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About TrialPrep

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  1. Crypto Currency and Law

    On the issue of cryptocurrency more broadly, I think for a cyrpto to function as a currency, it would need to perform better than fiat in terms of 1. speed; 2. transaction cost; 3. security; 4. price stability; 5. money supply management; 6. widespread acceptance; and 7. the ability to trace and clawback transactions, for example if a judgment were rendered against a party. So far, no crypto offers all of these. But it is interesting to watch the competition as improvements develop. One of the biggest issues in achieving these goals is the argument for/against decentralization. On the one hand, a decentralized currency would not be subject to human error from a government that borrows too much, or a central bank makes an error with setting interest rates, but on the other hand, a decentralized currency would be difficult to clawback and may be impossible to manage. Some argue crypto does not need to be a currency but can be a place to store wealth. I do not see any value in that because nearly anything can be purchased as a means to store wealth. So unless a cyrpto figures out how to be a currency, I can't see this taking off much further than it has already. However, if a cyrpto does achieve the above factors, it could be huge.
  2. Firm Perks

    Being self employed, if you're incorporated, couldn't you top up EI instead of taking a dividend?
  3. Crypto Currency and Law

    A contract is about documenting a meeting of the minds between the parties. A lawyer interprets what the parties want to exchange and then drafts the conditions in the contract upon which the exchange takes place when the contract is executed. I’m not sure how a machine could automate that process unless the machine was able to communicate with people on a higher level than most people can communicate. If Siri is any indication, we’re a long way off.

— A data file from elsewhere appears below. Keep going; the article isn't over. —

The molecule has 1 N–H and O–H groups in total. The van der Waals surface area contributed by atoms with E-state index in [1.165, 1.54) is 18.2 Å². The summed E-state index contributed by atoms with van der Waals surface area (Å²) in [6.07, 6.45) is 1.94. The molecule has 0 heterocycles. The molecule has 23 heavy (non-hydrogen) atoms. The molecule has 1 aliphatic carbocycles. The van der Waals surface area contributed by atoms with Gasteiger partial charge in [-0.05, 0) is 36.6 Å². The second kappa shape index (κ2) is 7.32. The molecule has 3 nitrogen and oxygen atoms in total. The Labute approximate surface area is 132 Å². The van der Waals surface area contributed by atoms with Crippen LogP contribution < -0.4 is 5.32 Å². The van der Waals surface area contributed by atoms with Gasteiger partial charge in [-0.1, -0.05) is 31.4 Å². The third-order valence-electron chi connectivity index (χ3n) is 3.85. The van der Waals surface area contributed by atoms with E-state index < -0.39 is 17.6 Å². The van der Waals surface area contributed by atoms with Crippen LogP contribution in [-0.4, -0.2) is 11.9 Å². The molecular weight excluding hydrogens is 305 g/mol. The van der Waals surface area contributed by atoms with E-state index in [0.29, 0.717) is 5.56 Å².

4. Crypto Currency and Law

    That's true, but the same happened to many mining solicitors here in Vancouver when the mining sector dried up. I've been highly skeptical of bitcoin since I first looked into it about five years ago. I'm honestly shocked that it's still here. But the trend is real.
  5. Crypto Currency and Law

    This isn't about investing in crypto, it's about how lawyers might position themselves to work for clients involved in cyrpto. As more people get involved with larger amounts of money, the potential for legal work increases.
  6. Crypto Currency and Law

    The total market cap for cyrpto went from $18 billion at the start of 2017 to $600 billion at the start of 2018, according to coinmarketcap.com. I know of some securities lawyers in this space. If I were an up and coming solicitor looking for a niche, I would take a close look.